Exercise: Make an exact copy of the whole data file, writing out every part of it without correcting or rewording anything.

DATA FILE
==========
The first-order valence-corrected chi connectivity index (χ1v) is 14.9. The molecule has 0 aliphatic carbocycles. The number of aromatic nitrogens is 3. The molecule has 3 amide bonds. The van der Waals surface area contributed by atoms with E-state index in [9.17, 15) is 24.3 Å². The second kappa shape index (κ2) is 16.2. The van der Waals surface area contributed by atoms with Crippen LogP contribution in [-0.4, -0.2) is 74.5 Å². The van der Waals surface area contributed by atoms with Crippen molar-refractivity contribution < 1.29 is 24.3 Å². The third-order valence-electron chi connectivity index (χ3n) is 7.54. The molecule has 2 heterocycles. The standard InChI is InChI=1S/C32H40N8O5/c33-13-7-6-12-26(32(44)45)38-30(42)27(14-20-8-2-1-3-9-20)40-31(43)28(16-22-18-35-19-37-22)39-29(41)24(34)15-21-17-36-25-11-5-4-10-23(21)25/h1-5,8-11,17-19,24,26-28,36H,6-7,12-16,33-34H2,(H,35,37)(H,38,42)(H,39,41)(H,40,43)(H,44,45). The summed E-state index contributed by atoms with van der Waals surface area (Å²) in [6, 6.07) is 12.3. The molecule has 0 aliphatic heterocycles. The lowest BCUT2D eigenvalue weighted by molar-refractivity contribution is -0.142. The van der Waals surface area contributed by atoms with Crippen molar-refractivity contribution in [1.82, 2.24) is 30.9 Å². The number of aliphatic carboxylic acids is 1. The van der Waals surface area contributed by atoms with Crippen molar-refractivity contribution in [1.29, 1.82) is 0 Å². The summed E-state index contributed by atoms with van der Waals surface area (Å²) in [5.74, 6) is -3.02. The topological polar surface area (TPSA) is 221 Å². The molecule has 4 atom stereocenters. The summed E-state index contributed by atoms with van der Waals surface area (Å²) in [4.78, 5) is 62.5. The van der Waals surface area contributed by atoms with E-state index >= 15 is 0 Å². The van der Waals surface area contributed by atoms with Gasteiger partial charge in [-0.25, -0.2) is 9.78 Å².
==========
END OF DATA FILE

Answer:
The first-order valence-corrected chi connectivity index (χ1v) is 14.9. The molecule has 0 aliphatic carbocycles. The number of aromatic nitrogens is 3. The molecule has 3 amide bonds. The van der Waals surface area contributed by atoms with E-state index in [9.17, 15) is 24.3 Å². The second kappa shape index (κ2) is 16.2. The van der Waals surface area contributed by atoms with Crippen LogP contribution in [-0.4, -0.2) is 74.5 Å². The van der Waals surface area contributed by atoms with Crippen molar-refractivity contribution < 1.29 is 24.3 Å². The third-order valence-electron chi connectivity index (χ3n) is 7.54. The molecule has 2 heterocycles. The standard InChI is InChI=1S/C32H40N8O5/c33-13-7-6-12-26(32(44)45)38-30(42)27(14-20-8-2-1-3-9-20)40-31(43)28(16-22-18-35-19-37-22)39-29(41)24(34)15-21-17-36-25-11-5-4-10-23(21)25/h1-5,8-11,17-19,24,26-28,36H,6-7,12-16,33-34H2,(H,35,37)(H,38,42)(H,39,41)(H,40,43)(H,44,45). The summed E-state index contributed by atoms with van der Waals surface area (Å²) in [6, 6.07) is 12.3. The molecule has 0 aliphatic heterocycles. The lowest BCUT2D eigenvalue weighted by molar-refractivity contribution is -0.142. The van der Waals surface area contributed by atoms with Crippen molar-refractivity contribution in [1.82, 2.24) is 30.9 Å². The number of aliphatic carboxylic acids is 1. The van der Waals surface area contributed by atoms with Crippen molar-refractivity contribution in [1.29, 1.82) is 0 Å². The summed E-state index contributed by atoms with van der Waals surface area (Å²) in [5.74, 6) is -3.02. The topological polar surface area (TPSA) is 221 Å². The molecule has 4 atom stereocenters. The summed E-state index contributed by atoms with van der Waals surface area (Å²) in [4.78, 5) is 62.5. The van der Waals surface area contributed by atoms with E-state index >= 15 is 0 Å². The van der Waals surface area contributed by atoms with Gasteiger partial charge in [-0.25, -0.2) is 9.78 Å².